Kind words can be short and easy to speak, but their echoes are truly endless. ~ Mother Teresa
Longtime readers of this blog will know I’m a big fan of Trader Joe’s. (Here, for example, is my risotto recipe which uses ingredients that are all sourced from TJ’s.) Which is why, when I learned about the newest edition of the Freakonomics podcast featuring TJ’s (h/t BC) I gave it a listen on a recent drive to Phoenix.
“Should America be Run by Trader Joe’s” opens with the following hypothetical Shark Tank pitch delivered by business professor Michael Roberto in a lecture:
I’d like to open a new kind of grocery store. We’re not going to have any branded items. It’s all going to be private label. We’re going to have no television advertising and no social media whatsoever. We’re never going to have anything on sale. We’re not going to accept coupons. We’ll have no loyalty card. We won’t have a circular that appears in the Sunday newspaper. We’ll have no self-checkout. We won’t have wide aisles or big parking lots. Would you invest in my company?
Of course, the expected response from students is there is no way anyone would invest in such a stupid idea. Roberto then tells everyone that such a business already exists in the form of Trader Joe’s and that it is absolutely crushing the competition. That’s because not only are their sales per square foot an industry best by a long margin (Business Insider), but it’s also ranked among the best American companies to work for.
Many of the reasons for Trader Joe’s success are cited in the podcast, including the large number of employees in each store that are all encouraged to interact with customers and empowered to:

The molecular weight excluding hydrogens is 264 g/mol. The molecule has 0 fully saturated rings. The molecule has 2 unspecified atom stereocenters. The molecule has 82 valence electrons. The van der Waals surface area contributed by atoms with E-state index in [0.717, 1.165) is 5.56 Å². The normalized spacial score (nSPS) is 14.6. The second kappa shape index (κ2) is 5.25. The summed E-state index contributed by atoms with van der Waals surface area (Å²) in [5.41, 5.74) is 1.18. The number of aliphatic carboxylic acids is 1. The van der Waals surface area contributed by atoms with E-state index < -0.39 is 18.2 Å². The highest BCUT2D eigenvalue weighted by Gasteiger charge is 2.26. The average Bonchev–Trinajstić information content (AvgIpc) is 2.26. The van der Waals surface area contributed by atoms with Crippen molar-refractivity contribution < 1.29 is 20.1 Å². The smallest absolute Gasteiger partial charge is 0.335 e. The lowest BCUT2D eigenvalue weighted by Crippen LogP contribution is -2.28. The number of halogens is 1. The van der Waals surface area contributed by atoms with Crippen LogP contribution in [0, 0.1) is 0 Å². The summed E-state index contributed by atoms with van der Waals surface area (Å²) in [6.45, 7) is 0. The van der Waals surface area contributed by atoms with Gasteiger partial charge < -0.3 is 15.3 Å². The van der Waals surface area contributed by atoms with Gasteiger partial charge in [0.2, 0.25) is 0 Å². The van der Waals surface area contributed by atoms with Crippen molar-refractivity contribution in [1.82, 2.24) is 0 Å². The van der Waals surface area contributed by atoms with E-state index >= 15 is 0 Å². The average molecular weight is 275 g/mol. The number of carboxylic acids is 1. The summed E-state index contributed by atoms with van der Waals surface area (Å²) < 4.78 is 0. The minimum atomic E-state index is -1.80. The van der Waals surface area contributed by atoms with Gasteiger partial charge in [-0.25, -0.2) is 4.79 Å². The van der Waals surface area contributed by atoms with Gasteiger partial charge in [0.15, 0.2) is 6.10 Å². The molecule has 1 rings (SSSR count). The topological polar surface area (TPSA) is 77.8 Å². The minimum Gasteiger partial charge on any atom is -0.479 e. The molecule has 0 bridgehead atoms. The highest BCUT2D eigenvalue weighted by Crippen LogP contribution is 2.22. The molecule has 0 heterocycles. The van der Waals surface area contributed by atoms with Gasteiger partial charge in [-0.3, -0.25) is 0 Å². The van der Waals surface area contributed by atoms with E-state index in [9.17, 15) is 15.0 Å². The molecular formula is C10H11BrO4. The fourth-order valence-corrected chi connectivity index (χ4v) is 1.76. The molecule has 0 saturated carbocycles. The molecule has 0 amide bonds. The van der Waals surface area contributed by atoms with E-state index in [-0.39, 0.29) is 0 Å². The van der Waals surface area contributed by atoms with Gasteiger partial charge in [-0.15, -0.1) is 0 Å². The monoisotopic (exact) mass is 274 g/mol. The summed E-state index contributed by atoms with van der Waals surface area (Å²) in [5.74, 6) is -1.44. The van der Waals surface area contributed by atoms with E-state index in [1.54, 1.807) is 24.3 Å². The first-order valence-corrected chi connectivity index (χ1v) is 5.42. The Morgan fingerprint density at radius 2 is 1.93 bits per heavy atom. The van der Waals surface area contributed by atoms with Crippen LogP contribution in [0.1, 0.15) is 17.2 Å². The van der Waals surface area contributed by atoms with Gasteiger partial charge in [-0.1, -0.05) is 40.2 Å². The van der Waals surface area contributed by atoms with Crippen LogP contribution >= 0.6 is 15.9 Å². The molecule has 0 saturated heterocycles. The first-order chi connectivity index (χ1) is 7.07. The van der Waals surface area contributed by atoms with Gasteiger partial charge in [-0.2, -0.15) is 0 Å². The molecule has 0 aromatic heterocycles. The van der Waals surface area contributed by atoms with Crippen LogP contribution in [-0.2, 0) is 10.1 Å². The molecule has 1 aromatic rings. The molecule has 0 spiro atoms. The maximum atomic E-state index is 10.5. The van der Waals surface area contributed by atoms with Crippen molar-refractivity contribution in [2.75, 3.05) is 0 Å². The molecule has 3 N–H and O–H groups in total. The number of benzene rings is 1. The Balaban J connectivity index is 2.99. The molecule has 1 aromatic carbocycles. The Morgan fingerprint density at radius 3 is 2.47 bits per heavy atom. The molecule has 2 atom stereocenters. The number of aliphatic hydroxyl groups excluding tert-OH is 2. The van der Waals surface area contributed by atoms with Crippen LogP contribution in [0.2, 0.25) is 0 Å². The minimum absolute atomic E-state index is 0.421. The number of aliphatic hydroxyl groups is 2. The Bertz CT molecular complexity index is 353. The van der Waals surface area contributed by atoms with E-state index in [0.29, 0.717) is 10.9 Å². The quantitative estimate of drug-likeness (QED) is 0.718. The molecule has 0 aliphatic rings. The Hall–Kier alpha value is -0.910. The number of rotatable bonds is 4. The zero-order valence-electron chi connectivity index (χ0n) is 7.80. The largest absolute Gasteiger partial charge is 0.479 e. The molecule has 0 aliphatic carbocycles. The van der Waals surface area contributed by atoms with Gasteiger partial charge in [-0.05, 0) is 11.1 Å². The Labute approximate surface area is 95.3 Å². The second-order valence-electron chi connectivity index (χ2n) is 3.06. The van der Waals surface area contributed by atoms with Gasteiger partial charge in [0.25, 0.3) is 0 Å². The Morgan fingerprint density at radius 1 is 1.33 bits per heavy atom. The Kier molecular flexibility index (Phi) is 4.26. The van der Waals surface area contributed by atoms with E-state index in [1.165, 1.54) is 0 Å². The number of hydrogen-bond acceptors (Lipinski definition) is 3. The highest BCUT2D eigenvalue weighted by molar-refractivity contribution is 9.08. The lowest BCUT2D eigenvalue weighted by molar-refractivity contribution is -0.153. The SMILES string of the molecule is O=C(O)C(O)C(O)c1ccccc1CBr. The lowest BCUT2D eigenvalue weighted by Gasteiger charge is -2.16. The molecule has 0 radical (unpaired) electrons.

Do what it takes to makes customers feel appreciated and wanted.
Although worth listening to in its entirety, one aspect of Trader Joe’s that isn’t captured in the Freakonomics podcast is how its focus on their core values influences their growth.
Consider for example the following quote from their CEO Dan Bane which was featured in their own podcast (h/t Forbes):
We’re targeting to open 30 to 35 stores a year in the 48 states. Our only thing that holds us back is having the right number of captains and mates to open up great stores. So, we won’t open a store just because we can, we want to open a store that is run by the right kind of people doing the right kinds of things … that’s really important to us. (Inside Trader Joe’s episode 5)
Imagine that, a CEO who won’t grow his company until he’s convinced that he’s got the right people on board to serve its mission, values, and customers. Indeed, with a mindset like that, it’s little wonder customers line up around the block when stores first appear in their community (Naples Daily News).
Before checking out for the week and leaving you with a new piece of music for the Manufacturing Peace of Mind™ Spotify playlist, here are a few other facts about Trader Joe’s you might be interested in (from Inside Trader Joe’s and Forbes):
- Over the last 60 years, they’ve only had three CEOs.
- In place of corporate budgeting, they simply ask each store to do a little better each year.
- They don’t use analytics to target, segment, or track its customers.
As to the music, here then is Edward Sharpe & The Magnetic Zeros with their upbeat feel-good song “40 Day Dream.” The video (of the song) is the third installment of their movie musical called “Salvo!” which arose out of their 2009 album Up from Below. Hope you like it.
Edward Sharpe & The Magnetic Zeros – 40 Day Dream from Edward Sharpe on Vimeo.
Photo credit: Anthony92931